Sunday working – If you are asked to work on a Sunday, do you have to? Here is a full run-down of your rights.
When you don’t have to work Sundays
In the following situations you may not have to work on a Sunday:
- If you’re a shop worker who has been with the same employer since before 26th August 1994, you’re protected from having to work on Sundays and don’t need to (unless you want to). If you’re a betting worker who has been with the same employer since before 3rd January 1995, you’re protected also. You can, of course, give up this protection and work on Sundays by giving your employer a written ‘opt in’ notice and agreeing what Sunday’s you’re willing to work. These rules don’t apply in Scotland. If you ‘opt in’, you can change your mind at any time and ‘opt out’ (giving the notice that your employer requires)
- If you’re employed as a shop worker or a betting worker in Great Britain and Northern Ireland, you have the right to refuse to work on a Sunday by ‘opting out’ (you need to give one or three months notice to do this – see explanation below – but you don’t need to give a reason for doing so). If you don’t want to work on a Sunday and ‘opt out’, you’re then protected against dismissal, selection for redundancy, and other unfair treatment (e.g. refusal of promotion or training) that may occur as a result. You can take a case to an Employment Tribunal if any of these occur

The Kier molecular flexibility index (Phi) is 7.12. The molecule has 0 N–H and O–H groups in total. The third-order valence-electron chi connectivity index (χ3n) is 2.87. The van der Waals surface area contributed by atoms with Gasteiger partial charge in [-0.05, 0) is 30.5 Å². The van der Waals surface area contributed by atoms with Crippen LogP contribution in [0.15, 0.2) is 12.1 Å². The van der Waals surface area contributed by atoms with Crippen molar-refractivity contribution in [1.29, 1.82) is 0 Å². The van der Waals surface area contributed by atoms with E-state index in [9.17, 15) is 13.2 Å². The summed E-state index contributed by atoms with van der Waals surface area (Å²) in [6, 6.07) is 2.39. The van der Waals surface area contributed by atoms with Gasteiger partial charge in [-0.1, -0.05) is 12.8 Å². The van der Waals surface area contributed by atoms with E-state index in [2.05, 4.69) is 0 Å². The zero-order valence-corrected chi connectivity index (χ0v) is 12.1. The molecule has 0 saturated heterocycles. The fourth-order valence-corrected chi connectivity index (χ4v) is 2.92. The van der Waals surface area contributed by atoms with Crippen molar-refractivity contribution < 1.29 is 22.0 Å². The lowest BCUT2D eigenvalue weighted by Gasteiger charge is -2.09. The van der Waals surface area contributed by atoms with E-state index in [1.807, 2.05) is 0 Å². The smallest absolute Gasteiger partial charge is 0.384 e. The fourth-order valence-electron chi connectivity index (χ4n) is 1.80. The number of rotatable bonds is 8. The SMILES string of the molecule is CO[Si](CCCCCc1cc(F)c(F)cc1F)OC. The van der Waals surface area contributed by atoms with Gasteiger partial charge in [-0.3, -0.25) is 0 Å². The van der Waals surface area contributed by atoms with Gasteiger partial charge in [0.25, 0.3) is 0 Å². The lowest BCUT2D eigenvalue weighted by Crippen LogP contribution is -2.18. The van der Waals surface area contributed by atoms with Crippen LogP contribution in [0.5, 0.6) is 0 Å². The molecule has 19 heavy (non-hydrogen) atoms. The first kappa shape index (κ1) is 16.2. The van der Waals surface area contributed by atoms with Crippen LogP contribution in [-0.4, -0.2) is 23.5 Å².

- If you ‘opt out’ of Sunday working your employer doesn’t have to offer you extra work on other days instead
- You must be given the option to ‘opt out’ of Sunday working within two months of starting work (and you then need to give three months notice to opt out). If you are not given this option when you start work then you will only need to give one months notice to ‘opt out’.
- There’s no service length requirement to be eligible for these Sunday rules
- These rules obviously don’t apply if you’re employed to work only on a Sunday
- ‘Large’ shops are defined as those with an internal floor area of 280 square metres or more (parts of the shops that is not used for serving customers, including selling and displaying goods, doesn’t count towards this area)
- If you’re a practising Christian who has strong feelings about Sunday working, you should explain this to your employer, who should try to meet your requests (or they may be found to have discriminated against you for your religious beliefs).